First they must acknowledge and own the rage as their own and not project it onto someone or something else. They must turn towards and welcome rage. Affirm rage’s existence. It helps to know what the purpose of rage, what the meaning of rage is. Rage occurs when there’s been deep violation or betrayal for a person: e.g. in abusive dynamics.
Then the person must “get closer” with their rage, as if Rage were a character in a story and they could dialogue with their rage. They need to listen to Rage’s experience, story, needs, wants, There’s a sense of back and forth, give and take, and exchange at this point. The rage might still be “other” in a sense at this point but it’s a closer, familiar other, perhaps even an intimate one.
Eventually the person may come to fully own and embody their rage—moving it from an “other” to one’s self. Perhaps the person does breathing work to feel and sense and move with their rage in the body (safely). The somatic regulation practices of resourcing, pendulating, and titrating (described in the previous piece) could come into play here, as the person grows their ability to stay with the intensity of the experience until it begins to transmute.
From the perspective of a person prior to awakening, shadow work with rage would be about healing their trauma, re-integrating their power (transmuted rage) and regaining their boundaries after having them violated. I talked about this path of initiation in a previous set of pieces exploring the men’s rights and #metoo movements.
From the perspective of awakened Consciousness, shadow work becomes a way to transmute energies of a collective nature through one’s individual being (what is called in Lurianic Kabbalah, tikkun olam). As one is already transcendentally free, then one is free to become full. By bringing the Light of Consciousness into contact with Rage the Rage becomes transmuted into a unique highly embodied form of The Light. The One Light does not override the uniqueness of an emotional state (in this example Rage) but rather Rage becomes precisely the vehicle for the embodiment and expression of The One Light. The result is a purified Wrathful Light that could power a person to participate in dismantling forms of oppression or ignorance for example.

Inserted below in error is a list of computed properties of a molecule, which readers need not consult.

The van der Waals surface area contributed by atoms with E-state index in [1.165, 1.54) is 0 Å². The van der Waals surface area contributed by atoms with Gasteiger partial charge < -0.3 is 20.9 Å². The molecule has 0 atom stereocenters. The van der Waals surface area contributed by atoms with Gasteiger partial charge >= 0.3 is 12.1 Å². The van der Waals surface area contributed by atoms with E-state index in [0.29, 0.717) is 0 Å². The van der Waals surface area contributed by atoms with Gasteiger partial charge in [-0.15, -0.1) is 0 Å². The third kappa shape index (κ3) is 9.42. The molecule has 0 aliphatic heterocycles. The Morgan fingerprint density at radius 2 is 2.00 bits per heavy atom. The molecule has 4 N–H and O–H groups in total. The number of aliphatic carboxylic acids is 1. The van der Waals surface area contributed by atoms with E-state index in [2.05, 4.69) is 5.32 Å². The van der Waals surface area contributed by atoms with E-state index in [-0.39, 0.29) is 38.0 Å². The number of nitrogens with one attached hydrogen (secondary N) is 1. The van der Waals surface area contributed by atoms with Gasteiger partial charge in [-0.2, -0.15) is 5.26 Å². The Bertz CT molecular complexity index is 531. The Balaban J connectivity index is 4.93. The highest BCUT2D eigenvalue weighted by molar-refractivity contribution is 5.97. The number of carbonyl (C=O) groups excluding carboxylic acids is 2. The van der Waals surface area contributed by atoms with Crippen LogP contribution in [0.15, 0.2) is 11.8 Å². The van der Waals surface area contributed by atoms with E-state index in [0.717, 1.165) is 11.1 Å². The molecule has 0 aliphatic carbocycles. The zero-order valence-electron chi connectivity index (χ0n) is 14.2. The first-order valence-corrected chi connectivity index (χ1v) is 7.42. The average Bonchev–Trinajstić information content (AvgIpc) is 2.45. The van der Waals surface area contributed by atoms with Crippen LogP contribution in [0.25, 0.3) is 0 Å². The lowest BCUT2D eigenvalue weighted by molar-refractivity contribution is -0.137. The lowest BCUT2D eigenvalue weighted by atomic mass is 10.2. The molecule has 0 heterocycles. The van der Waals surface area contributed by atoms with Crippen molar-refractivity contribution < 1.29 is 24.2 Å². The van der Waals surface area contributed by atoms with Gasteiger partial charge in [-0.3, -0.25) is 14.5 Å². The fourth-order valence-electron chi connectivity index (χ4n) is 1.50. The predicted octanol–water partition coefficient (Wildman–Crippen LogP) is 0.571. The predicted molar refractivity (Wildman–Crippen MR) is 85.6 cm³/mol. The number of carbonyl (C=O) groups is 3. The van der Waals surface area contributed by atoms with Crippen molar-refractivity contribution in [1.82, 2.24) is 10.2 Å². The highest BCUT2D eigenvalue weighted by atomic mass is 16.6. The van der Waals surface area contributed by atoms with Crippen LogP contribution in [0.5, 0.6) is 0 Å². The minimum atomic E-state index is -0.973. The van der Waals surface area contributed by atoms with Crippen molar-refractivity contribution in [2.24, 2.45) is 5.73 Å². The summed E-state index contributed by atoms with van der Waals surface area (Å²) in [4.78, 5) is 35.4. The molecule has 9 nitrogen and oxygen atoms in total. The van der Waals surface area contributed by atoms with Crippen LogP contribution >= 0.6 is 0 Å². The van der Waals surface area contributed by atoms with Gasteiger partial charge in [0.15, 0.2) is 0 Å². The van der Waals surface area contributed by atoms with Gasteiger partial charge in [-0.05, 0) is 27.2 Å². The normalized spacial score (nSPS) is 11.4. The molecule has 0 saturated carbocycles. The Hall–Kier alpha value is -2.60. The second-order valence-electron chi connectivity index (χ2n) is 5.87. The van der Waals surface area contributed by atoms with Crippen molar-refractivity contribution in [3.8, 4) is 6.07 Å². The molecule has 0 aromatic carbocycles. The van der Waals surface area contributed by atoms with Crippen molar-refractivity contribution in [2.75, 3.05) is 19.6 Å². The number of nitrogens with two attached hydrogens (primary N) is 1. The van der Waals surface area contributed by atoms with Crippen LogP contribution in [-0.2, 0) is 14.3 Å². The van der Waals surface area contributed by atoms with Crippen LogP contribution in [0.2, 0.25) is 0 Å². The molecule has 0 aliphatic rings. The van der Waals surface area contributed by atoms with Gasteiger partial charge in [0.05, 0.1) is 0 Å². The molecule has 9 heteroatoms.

The same basic structure could apply, though in a different tenor, to another emotion, e.g. Grief. When Grief contacts Conscious Light the result is true faith and hope in the entirety of the organic process of existence (both life and death and rebirth). The same basic rhythm applies to all the other emotional states—Shame, Fear, Jealousy, etc—each with their own unique variation of a common theme.
In addition to emotional shadow work, other practices that can cultivate the process of immanence (“waking down”) would be ancestral/multigenerational healing, trauma work, somatic regulation, energetic sovereignty, and sexual/erotic mastery. All of these various practices could be placed under the broad umbrella terms of tantra as known in the East and alchemy in the West (also Kabbalah in the Middle Eastern tradition).
Many of these practices are typically undertaken by a separative and separating self-sense (i.e. the self-contraction). The difference in what we are outlining here is that these practices are taken up from the perspective of Conscious Awakening: hence immanence or “waking down”.
In Christian theology, Jesus of Nazareth, the Incarnation of The Logos/Wisdom of God, died and was buried and descended into hell before being raised from the dead. Liturgically Holy Saturday commemorates the burial and descent into the realm of the dead. Holy Saturday is between Good Friday (death/crucifixion) and Resurrection Sunday with the raising from the dead.
The 20th century Roman Catholic theologian Hans von Balthasar wrote a moving text on the meaning of this oft-forgotten memorial of Holy Saturday. Balthasar describes hell as a state of incoherence. Think being stuck in a hospital waiting room for hours or the soul-crushing experience of prisons and psychiatric wards. These are places of incoherence and oppressive energetics. Or consider the feeling of “non-places” with endless rows of big box stores, total disorientation, and a perverse sense of meaningless dread. They are hellish.
For Balthasar, that period of the Descent into Hell represents God (in the Second Person of the Trinity) taking on bodily the experience of atheism, the loss of God, meaninglessness, disorientation, and dread that is hell. In hell there are no connecting patterns. Everything is disorganized and disconnected. In trauma-based mind control techniques like those of MK-Ultra and other related grotesque human experimentation, a huge emphasis is placed on sleep deprivation as well as dissonant, chaotic, and disturbing acoustics. Precisely as Balthasar argued, such experiences are hellish due to their incoherent, chaotic nature.